Challenging Heights is calling on the government to release all outstanding arrears of the Capitation Grant, to public basic schools, ahead of school re-opening this September. This will mitigate the frustrations currently being faced by heads of those basic schools.
Public basic schools are due to re-open for the third term for the 2022 academic year, and there are reports that all public basic schools are owed capitation grants, reportedly in excess of GHC300million.
The Capitation Grant was introduced in the 2003/2004 academic year, to offer Free, Compulsory, Universal Basic Education (FCUBE) for all school going children of Ghana, in fulfilment of Article 25(1)(a) of Ghana’s 1992 Constitution, which states that, “basic education shall be free, compulsory, and available to all”. The scheme was therefore introduced to replace all fees paid by parents in public basic schools, in order to expand access, and to support school performance improvement efforts, by the schools.
Currently the government pays GHC10 per child per term. However, the delay in releasing the funds is essentially eroding its intended benefits on Ghana’s educational system.
There are reports that the delay in releasing the funds is forcing heads of some basic schools to levy parents to help run their schools. There are also reports that many headteachers are requesting their district directors to relieve them of their positions to ordinary teachers, owing to the perennial financial constraints and frustrations they go through because of the undue delays in the release of the grant. This is a newly discovered phenomenon in some districts, which has the tendency of derailing efforts to improve teacher motivation.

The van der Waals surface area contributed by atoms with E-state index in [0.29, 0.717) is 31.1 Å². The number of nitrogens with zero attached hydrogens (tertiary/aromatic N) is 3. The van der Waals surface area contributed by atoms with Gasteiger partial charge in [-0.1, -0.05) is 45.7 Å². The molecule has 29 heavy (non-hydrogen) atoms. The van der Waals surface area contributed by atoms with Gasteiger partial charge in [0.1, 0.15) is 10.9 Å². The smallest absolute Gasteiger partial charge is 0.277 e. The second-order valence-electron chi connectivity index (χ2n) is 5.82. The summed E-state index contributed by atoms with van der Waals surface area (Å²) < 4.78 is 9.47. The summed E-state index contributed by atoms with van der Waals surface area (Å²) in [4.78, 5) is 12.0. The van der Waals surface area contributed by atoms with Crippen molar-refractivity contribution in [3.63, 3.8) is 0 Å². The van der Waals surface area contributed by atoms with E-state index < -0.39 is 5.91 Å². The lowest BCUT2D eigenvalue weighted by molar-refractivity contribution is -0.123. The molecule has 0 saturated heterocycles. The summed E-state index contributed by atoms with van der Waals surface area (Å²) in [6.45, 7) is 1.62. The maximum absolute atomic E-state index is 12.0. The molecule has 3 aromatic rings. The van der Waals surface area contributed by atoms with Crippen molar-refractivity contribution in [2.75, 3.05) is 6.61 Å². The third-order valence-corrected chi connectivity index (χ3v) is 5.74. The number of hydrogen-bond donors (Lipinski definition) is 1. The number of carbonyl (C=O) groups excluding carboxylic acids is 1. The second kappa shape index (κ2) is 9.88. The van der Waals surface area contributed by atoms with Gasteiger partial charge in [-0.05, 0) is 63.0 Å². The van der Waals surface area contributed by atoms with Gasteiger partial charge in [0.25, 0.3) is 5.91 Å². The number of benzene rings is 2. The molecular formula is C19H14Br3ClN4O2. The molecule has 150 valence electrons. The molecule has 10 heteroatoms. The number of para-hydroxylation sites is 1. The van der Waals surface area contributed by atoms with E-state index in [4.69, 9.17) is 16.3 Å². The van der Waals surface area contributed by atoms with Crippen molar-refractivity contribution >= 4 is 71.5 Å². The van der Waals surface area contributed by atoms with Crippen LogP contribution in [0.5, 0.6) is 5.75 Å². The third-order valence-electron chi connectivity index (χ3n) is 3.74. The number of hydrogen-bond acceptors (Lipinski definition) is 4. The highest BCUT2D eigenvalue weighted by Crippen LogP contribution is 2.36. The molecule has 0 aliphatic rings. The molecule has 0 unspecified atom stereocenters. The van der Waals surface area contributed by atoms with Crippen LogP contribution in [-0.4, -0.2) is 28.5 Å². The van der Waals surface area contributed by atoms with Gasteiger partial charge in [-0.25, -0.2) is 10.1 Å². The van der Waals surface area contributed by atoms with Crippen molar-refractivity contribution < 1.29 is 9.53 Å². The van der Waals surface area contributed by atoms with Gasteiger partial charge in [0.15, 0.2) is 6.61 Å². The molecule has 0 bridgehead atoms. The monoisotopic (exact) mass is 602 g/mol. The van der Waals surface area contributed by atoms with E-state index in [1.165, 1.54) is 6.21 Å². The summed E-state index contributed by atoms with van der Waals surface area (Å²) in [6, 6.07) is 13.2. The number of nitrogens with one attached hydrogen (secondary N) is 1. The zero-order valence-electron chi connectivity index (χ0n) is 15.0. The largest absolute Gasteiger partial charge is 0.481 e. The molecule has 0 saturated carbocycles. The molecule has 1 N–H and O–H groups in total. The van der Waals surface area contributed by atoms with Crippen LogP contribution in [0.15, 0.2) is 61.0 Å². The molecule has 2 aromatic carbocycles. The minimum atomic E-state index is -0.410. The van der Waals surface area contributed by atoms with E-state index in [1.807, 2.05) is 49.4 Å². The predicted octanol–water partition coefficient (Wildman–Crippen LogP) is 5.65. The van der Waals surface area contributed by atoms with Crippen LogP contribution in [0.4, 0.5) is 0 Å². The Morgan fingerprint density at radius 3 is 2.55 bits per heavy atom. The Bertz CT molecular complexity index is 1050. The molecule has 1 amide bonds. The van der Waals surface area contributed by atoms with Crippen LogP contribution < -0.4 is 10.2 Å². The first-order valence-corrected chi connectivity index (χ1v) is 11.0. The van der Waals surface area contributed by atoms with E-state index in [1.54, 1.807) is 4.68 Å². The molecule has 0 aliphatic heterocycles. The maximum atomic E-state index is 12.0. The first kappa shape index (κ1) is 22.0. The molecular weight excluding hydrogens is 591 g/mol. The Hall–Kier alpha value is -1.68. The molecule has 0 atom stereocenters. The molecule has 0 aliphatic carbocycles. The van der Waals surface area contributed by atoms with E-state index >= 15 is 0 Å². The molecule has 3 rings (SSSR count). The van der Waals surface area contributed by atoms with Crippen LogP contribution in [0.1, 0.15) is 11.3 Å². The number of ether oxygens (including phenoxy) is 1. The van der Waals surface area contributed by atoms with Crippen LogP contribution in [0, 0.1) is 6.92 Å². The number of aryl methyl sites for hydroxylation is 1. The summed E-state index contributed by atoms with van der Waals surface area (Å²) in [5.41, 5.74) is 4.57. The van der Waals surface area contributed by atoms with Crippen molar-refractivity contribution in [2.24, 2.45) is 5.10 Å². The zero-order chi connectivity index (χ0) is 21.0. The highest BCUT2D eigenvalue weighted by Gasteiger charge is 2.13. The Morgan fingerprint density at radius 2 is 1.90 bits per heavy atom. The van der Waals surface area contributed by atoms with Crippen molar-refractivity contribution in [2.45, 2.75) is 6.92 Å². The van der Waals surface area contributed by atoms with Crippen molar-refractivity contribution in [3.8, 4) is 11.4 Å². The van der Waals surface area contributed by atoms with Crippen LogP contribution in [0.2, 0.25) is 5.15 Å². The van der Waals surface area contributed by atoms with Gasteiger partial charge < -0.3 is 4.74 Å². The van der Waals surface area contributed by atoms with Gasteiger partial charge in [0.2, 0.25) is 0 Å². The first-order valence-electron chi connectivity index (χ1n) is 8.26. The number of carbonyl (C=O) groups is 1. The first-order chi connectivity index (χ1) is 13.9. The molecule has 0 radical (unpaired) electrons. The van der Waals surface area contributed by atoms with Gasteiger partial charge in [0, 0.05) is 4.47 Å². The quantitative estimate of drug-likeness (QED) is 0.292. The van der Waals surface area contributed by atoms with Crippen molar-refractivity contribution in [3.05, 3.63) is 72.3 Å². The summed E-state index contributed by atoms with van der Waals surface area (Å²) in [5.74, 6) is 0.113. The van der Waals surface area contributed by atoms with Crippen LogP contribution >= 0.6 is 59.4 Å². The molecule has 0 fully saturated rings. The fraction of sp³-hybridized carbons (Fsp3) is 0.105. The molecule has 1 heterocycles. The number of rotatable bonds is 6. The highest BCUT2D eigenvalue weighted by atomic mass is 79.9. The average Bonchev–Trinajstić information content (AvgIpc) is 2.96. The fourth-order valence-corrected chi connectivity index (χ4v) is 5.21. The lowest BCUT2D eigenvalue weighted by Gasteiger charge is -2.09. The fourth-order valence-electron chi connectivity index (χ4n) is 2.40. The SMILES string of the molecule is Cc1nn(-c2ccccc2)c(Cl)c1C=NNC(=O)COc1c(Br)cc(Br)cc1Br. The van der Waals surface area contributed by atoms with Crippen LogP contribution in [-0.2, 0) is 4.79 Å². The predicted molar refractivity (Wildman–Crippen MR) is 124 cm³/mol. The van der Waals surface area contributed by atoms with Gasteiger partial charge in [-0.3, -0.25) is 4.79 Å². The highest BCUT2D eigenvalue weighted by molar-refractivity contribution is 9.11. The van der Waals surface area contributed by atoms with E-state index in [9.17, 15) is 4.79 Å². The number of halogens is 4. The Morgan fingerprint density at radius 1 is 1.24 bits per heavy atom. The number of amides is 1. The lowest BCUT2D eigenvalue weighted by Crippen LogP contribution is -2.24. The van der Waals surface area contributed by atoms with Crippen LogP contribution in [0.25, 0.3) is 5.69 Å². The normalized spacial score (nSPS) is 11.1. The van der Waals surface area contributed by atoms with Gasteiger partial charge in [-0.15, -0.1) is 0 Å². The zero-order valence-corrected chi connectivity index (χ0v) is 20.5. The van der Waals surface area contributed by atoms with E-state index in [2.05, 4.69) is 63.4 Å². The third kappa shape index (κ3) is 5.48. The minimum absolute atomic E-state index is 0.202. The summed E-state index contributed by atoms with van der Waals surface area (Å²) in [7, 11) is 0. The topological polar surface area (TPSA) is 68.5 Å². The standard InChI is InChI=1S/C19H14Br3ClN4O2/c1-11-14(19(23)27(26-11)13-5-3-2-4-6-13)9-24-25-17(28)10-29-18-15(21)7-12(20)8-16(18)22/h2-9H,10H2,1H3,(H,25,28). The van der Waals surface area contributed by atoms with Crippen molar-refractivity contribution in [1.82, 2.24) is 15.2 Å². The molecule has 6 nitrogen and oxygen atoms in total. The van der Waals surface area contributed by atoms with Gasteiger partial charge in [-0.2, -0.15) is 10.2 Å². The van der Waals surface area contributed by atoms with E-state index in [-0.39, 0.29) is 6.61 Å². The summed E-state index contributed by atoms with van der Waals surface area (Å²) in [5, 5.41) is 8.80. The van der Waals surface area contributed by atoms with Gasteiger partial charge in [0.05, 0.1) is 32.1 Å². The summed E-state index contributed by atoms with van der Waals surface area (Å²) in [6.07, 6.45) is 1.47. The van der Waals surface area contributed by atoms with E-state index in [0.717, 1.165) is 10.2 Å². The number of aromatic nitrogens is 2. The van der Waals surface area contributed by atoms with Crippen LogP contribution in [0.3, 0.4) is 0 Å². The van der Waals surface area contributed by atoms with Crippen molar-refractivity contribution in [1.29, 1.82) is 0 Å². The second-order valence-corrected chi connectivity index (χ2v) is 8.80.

A report by Challenging Heights (June 2022) indicates that there are over 60% of children living along Lake Volta are in child labor. Child Labor is one of the problems the Capitation Grant is meant to address.
The Capitation Grants paid by the government were to cover general stationery and management, office machinery, first aid, building maintenance, sporting fees, cultural fees, sanitation fees, furniture and tools, textbook user fees, practical fees, as well as machinery for technical schools and institutions.
Given the directive by the Ghana Education Service to head teachers not to charge levies and pre-finance activities under their supervision, we would in addition, wish to advocate for a relook at the financial framework of the grant. Challenging Heights is calling on government to put in place measures to have a sustainable means of generating funds to support the management and administration of basic schools, amid the persistent unreliable inflow of the grant, especially at impoverished settlements with high illiteracy rates.
James Kofi Annan